Okay, it took me ages to answer. Please don't mind.

Quote Originally Posted by CThogs View Post
I'm going to tell you my point of view on this anyway and see if it makes sense. I generally think there is more than one way to do things and the hedgehogs are all different so sometimes you have to try different things
If you ask me, that's just the right way to take it. If any explanations for the German way seem necessary, I will be happy to point them out.

Quote Originally Posted by CThogs View Post
In the US a lot of us are required to be USDA licensed and wood enclosures are not allowed unless they are sealed because they can't be sanitized. You can be written up if even one little part of it is not sealed.
That is something I did not know. But be assured, every wooden vivarium here IS sealed, there are multiple ways to do so. If you don't, the little cuties will see to it becoming uninhabitable. It would become something you would not want to have inside your house.
The difference is that there are no laws prohibiting the use of unsealed wood. People just don't. Also the ones that don't want to pay for a vivarium use normal pet cages (which is often frowned upon).

Quote Originally Posted by CThogs View Post
5X2 is a nice size, but harder to heat. I have had some hedgehogs that really did like to be out and about every day roaming the house so I understand that, but I have also had a lot that really liked the security of their cage more.
Heating is not the problem. Since the German weather is not that warm most of the time, a heating lamp is necessary anyways. Normally used in combination to a ThermoControl, so that there always is the right temperature inside.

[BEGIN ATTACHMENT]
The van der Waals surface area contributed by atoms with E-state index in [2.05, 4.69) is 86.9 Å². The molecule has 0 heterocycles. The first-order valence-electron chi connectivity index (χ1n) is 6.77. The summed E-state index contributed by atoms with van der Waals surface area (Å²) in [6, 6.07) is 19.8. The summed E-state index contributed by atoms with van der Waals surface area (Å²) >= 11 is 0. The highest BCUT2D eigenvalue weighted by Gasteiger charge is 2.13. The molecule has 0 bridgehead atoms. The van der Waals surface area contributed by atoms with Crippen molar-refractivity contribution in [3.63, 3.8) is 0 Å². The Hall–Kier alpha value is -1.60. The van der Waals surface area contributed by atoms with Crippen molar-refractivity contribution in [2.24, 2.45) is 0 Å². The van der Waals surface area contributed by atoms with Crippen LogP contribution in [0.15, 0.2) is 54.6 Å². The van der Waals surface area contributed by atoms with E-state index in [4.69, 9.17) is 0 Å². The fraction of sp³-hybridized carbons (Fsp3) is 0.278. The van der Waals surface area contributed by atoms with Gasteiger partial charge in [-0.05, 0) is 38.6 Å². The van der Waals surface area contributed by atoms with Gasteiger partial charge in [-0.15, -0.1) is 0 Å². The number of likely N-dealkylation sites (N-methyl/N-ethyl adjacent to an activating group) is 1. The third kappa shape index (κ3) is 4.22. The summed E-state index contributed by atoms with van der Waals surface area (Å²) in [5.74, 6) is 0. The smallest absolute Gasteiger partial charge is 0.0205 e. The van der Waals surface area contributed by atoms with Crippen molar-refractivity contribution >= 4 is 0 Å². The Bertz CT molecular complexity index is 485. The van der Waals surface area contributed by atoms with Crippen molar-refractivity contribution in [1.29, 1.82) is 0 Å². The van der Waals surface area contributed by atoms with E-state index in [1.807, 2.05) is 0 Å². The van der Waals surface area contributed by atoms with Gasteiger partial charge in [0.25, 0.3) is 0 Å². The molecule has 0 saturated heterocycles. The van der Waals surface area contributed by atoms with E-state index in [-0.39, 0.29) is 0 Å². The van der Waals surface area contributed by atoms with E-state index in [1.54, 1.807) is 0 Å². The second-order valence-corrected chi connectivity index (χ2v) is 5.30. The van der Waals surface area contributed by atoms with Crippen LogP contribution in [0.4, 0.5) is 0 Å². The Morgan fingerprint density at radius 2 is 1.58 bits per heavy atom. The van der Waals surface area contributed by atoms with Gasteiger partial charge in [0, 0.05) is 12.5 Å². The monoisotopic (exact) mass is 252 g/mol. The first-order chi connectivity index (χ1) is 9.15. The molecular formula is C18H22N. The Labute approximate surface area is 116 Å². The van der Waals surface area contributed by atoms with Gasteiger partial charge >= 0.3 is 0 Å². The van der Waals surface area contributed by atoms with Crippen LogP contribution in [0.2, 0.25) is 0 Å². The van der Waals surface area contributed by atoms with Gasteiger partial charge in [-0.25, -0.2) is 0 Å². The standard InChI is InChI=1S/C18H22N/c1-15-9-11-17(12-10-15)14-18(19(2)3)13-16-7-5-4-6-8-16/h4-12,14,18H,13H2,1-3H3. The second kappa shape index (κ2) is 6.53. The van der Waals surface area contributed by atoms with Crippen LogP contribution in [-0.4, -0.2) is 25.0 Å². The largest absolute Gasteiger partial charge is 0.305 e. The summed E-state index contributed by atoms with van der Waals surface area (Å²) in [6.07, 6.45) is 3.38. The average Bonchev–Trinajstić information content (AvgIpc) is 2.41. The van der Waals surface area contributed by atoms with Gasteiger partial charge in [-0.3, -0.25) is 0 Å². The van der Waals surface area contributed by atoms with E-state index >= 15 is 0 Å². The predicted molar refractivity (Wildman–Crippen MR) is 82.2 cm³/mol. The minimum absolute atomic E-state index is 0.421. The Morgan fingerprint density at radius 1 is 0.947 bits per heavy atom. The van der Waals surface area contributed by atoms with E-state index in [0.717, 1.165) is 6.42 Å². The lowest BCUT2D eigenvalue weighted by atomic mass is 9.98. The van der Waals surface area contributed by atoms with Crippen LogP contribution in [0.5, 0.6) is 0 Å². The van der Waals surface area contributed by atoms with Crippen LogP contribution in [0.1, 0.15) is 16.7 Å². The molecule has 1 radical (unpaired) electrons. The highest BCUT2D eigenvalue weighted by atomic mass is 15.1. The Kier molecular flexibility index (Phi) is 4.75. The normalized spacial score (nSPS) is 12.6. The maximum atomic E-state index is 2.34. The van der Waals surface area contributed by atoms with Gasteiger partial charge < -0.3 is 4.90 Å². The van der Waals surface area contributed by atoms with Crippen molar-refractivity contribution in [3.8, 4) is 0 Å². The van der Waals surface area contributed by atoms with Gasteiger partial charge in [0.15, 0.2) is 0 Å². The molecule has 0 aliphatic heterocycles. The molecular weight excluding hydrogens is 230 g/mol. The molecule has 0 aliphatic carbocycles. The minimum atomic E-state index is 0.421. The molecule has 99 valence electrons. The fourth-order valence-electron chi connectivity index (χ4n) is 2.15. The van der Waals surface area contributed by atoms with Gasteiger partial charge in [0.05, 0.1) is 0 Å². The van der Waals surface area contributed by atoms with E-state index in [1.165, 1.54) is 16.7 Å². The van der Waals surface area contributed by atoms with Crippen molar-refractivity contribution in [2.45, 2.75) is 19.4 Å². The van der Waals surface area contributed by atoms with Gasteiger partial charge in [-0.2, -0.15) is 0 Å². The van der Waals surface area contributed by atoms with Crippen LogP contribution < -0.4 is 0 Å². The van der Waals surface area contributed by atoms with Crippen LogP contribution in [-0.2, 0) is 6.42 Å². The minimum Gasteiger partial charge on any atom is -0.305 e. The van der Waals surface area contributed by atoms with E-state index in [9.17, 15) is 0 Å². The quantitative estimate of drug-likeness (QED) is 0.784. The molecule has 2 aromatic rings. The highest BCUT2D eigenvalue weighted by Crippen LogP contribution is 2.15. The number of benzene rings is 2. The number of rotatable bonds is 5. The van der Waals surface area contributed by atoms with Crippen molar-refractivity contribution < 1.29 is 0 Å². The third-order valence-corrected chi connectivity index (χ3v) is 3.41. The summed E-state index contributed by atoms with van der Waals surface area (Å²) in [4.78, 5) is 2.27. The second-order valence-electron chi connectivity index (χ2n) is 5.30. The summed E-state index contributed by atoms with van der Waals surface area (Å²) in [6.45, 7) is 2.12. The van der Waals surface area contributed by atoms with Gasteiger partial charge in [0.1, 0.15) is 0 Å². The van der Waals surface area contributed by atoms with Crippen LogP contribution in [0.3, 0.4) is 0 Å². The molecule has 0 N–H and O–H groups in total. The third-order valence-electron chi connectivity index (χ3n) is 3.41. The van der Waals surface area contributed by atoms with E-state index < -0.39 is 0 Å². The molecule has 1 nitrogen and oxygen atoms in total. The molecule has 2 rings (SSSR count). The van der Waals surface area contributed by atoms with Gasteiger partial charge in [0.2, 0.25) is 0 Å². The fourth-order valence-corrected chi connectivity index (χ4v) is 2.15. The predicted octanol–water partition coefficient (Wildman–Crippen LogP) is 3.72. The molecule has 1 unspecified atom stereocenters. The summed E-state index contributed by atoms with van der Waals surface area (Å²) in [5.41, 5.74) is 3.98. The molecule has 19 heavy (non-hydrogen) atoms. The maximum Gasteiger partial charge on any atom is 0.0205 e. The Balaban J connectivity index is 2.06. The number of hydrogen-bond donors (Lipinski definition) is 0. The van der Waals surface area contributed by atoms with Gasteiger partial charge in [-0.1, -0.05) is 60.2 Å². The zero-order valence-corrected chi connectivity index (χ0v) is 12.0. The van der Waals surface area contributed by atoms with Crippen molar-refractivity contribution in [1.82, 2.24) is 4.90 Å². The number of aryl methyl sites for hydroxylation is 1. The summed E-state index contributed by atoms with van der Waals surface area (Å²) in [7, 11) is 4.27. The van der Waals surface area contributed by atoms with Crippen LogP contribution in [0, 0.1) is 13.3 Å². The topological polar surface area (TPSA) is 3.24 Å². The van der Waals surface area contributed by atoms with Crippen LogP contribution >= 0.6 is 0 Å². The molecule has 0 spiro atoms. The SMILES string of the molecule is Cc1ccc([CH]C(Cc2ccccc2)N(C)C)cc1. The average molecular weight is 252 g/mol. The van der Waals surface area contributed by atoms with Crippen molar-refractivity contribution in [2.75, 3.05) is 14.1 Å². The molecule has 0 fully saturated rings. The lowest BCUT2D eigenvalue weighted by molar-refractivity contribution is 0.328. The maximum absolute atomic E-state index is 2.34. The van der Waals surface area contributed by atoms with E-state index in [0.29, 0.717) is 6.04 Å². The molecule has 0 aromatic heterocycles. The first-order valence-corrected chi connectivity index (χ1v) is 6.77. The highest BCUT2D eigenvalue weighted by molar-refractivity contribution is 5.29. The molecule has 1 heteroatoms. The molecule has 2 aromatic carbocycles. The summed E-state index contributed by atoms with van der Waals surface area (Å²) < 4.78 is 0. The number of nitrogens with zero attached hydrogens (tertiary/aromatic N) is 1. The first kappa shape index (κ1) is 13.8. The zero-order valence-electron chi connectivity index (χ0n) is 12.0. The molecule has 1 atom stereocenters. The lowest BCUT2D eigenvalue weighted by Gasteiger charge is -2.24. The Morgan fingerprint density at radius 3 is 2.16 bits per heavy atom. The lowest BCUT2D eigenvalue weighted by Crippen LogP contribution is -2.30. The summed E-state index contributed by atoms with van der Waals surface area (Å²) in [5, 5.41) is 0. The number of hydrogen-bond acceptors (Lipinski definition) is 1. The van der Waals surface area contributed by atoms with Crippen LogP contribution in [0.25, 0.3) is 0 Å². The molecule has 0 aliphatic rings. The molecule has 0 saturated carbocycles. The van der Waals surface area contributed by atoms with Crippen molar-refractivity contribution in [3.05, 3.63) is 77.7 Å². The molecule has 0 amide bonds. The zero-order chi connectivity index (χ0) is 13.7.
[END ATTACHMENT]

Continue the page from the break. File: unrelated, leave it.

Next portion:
It is also important to give the hedgehogs the opportunity to decide for themselves whether they want to be out and about or inside the vivarium. Some even had great experiences using cat doors.

Quote Originally Posted by CThogs View Post
Cooked meat and veggies are fine, but I don't think everyone has the capability to do that and the hedgehogs do fine on a lot of the commercially available foods
You are right, this kind of food does cost a lot compared to the commercially available kind. But as far as I know people just say: People who cannot afford caring for exotic animals and offering the food they need should just stick to guinea pigs and the like.
At least the insects are said to be the most important part of the hedgies' nutrition schedule.

Quote Originally Posted by CThogs View Post
I don't ever recall bathing coming up as part of a vet visit here so it may be a cultural difference
Same here. Sometimes ill hedgehogs need to be bathed for some treatment. Other than that they just say that bathing a hedgehog is never the right thing to do. Hedgehogs in Germany are most commonly allowed to sand bath at all times (which they love). And if there is a lot of dirt, you shrub that off by using an old tooth brush, but not by putting the hedgie inside a puddle of water.

I think part of the buttomline might be that over here hedgehogs are not treated like common pets. They are still seen as very exotic ones.